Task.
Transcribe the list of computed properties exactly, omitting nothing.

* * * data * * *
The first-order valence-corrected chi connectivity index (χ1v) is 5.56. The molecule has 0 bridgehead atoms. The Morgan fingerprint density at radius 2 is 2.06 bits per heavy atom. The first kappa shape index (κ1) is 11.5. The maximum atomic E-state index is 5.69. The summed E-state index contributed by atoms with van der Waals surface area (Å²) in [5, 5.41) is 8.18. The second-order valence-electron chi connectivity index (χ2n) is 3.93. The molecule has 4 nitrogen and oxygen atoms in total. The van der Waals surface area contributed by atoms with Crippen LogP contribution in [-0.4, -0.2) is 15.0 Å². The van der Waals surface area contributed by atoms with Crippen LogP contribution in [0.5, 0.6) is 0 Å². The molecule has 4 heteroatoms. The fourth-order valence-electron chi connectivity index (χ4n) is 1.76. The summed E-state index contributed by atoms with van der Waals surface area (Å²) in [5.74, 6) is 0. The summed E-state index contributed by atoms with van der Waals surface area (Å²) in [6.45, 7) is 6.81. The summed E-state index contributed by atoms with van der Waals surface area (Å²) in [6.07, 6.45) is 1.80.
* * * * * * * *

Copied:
The first-order valence-corrected chi connectivity index (χ1v) is 5.56. The molecule has 0 bridgehead atoms. The Morgan fingerprint density at radius 2 is 2.06 bits per heavy atom. The first kappa shape index (κ1) is 11.5. The maximum atomic E-state index is 5.69. The summed E-state index contributed by atoms with van der Waals surface area (Å²) in [5, 5.41) is 8.18. The second-order valence-electron chi connectivity index (χ2n) is 3.93. The molecule has 4 nitrogen and oxygen atoms in total. The van der Waals surface area contributed by atoms with Crippen LogP contribution in [-0.4, -0.2) is 15.0 Å². The van der Waals surface area contributed by atoms with Crippen LogP contribution in [0.5, 0.6) is 0 Å². The molecule has 4 heteroatoms. The fourth-order valence-electron chi connectivity index (χ4n) is 1.76. The summed E-state index contributed by atoms with van der Waals surface area (Å²) in [5.74, 6) is 0. The summed E-state index contributed by atoms with van der Waals surface area (Å²) in [6.45, 7) is 6.81. The summed E-state index contributed by atoms with van der Waals surface area (Å²) in [6.07, 6.45) is 1.80.